Recently, India joined the OECD-G20’s ‘Inclusive Framework’ tax deal
About inclusive framework
- Majority of the members OECD/G20 Inclusive Framework on Base Erosion and Profit Shifting(including India)recently adopted a high-level statement containing an outline of a consensus solution to address the tax challenges arising from the digitalisation of the economy.
- More than hundred countries agreed to an overhaul of global tax norms to ensure multinationals pay taxes wherever they operate and at a minimum 15% rate.
- Some significant issues including share of profit allocation and scope of subject to tax rules, remain open and need to be addressed.
The proposed solution consists of two components-
- It is about reallocation of additional share of profit to the market jurisdictions.
- It ensures that large multinational enterprises, including digital companies, pay tax where they operate and earn profits.
- Most such companies have so far been paying low taxes by shifting profits to low-tax jurisdictions.
- Under this pillar, taxing rights on more than $100 billion of profit are expected to be reallocated to market jurisdictions each year.
- It consists of minimum tax and is subject to tax rules.
- It seeks to put a floor under competition among countries through a global minimum corporate tax rate, currently proposed at 15%.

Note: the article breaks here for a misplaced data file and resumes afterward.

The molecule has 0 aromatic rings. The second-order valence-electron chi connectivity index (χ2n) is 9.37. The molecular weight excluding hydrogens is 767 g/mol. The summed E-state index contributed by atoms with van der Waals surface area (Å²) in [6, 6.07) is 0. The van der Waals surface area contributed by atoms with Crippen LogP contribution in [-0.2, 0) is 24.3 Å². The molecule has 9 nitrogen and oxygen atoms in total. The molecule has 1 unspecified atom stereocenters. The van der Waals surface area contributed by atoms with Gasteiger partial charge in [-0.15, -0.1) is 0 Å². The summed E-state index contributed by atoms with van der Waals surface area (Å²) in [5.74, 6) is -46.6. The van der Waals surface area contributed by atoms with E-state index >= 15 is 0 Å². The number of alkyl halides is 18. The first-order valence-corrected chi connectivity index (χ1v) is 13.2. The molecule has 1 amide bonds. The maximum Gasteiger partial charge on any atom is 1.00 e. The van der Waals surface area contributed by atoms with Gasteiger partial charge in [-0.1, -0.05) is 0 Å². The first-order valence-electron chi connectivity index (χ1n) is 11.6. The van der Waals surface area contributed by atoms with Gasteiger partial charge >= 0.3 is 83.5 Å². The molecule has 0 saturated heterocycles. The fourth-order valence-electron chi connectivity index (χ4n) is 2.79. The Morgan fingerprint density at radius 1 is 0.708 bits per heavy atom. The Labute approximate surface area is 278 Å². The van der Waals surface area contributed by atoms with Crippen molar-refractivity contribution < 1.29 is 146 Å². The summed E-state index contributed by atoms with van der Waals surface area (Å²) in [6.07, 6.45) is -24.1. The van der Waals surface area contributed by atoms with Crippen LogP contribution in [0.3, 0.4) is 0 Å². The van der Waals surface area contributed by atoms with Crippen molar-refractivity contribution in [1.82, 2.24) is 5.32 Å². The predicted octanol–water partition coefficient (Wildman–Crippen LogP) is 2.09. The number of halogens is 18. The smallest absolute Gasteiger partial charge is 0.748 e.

- This is expected to generate an additional $150 billion in tax revenues.
- If implemented, countries such as the Netherlands and Luxembourg that offer lower tax rates, and so-called tax havens such as Bahamas or British Virgin Islands, could lose their sheen.
- The principles underlying the solution vindicates India’s stand for
- a greater share of profits for the markets,
- consideration of demand side factors in profit allocation,
- the need to seriously address the issue of cross border profit shifting and
- the need to be subject to tax rules to stop treaty shopping.
- India is in favour of a consensus solution which is simple to implement and simple to comply with.
- The Ministry of Finance said that India will continue to be constructively engaged for reaching a consensus based ready to implement solutions with Pillar one and Pillar two as a package by October and contribute positively for the advancement of the international tax agenda.
- The ministry also said that the solution should result in allocation of meaningful and sustainable revenue to market jurisdictions, particularly for developing and emerging economies.
Effects on India
India will have to roll back the equalisation levy that it imposes on companies such as Google, Amazon and Facebook when the global tax regime is implemented.
Base erosion and profit shifting (BEPS) & OECD/G20 Inclusive Framework
- BEPS refers to tax planning strategies used by multinational enterprises that exploit gaps and mismatches in tax rules to avoid paying tax.
- Developing countries’ higher reliance on corporate income tax means they suffer from BEPS disproportionately.
- Working together within the OECD/G20 Inclusive Framework on BEPS, 139 countries and jurisdictions are collaborating on the implementation of 15 measures to tackle tax avoidance, improve the coherence of international tax rules and ensure a more transparent tax environment.
- OECD/G20 Inclusive Framework on BEPS brings together over 135 countries and jurisdictions to collaborate on the implementation of the BEPS Package.
Extra reading: https://journalsofindia.com/oecd/